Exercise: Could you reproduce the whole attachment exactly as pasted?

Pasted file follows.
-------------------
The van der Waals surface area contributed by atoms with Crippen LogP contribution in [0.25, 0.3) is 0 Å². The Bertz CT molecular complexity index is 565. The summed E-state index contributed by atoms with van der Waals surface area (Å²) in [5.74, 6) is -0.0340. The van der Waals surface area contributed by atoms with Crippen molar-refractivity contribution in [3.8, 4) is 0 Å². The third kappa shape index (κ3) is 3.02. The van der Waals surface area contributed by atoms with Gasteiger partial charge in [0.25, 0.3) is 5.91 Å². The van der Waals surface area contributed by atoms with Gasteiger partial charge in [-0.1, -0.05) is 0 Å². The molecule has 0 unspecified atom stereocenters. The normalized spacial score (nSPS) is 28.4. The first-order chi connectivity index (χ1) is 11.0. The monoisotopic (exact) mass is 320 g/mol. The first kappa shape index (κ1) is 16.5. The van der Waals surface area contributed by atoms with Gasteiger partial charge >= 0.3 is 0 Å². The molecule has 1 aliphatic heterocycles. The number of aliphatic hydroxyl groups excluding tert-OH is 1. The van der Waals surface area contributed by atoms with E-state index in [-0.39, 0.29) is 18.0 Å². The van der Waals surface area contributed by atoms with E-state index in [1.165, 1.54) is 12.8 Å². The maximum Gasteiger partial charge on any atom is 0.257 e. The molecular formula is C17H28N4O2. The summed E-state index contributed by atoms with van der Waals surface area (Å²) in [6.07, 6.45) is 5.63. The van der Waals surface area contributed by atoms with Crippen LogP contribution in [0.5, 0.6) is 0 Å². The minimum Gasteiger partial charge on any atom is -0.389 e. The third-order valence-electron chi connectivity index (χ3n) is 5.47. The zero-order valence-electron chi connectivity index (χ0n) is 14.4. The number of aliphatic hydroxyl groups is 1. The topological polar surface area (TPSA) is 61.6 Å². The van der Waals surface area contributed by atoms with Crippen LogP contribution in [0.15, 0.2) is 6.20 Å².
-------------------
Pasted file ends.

The van der Waals surface area contributed by atoms with Crippen LogP contribution in [0.25, 0.3) is 0 Å². The Bertz CT molecular complexity index is 565. The summed E-state index contributed by atoms with van der Waals surface area (Å²) in [5.74, 6) is -0.0340. The van der Waals surface area contributed by atoms with Crippen molar-refractivity contribution in [3.8, 4) is 0 Å². The third kappa shape index (κ3) is 3.02. The van der Waals surface area contributed by atoms with Gasteiger partial charge in [0.25, 0.3) is 5.91 Å². The van der Waals surface area contributed by atoms with Gasteiger partial charge in [-0.1, -0.05) is 0 Å². The molecule has 0 unspecified atom stereocenters. The normalized spacial score (nSPS) is 28.4. The first-order chi connectivity index (χ1) is 11.0. The monoisotopic (exact) mass is 320 g/mol. The first kappa shape index (κ1) is 16.5. The van der Waals surface area contributed by atoms with Gasteiger partial charge >= 0.3 is 0 Å². The molecule has 1 aliphatic heterocycles. The number of aliphatic hydroxyl groups excluding tert-OH is 1. The van der Waals surface area contributed by atoms with E-state index in [-0.39, 0.29) is 18.0 Å². The van der Waals surface area contributed by atoms with E-state index in [1.165, 1.54) is 12.8 Å². The maximum Gasteiger partial charge on any atom is 0.257 e. The molecular formula is C17H28N4O2. The summed E-state index contributed by atoms with van der Waals surface area (Å²) in [6.07, 6.45) is 5.63. The van der Waals surface area contributed by atoms with Crippen LogP contribution in [0.5, 0.6) is 0 Å². The minimum Gasteiger partial charge on any atom is -0.389 e. The third-order valence-electron chi connectivity index (χ3n) is 5.47. The zero-order valence-electron chi connectivity index (χ0n) is 14.4. The number of aliphatic hydroxyl groups is 1. The topological polar surface area (TPSA) is 61.6 Å². The van der Waals surface area contributed by atoms with Crippen LogP contribution in [0.15, 0.2) is 6.20 Å².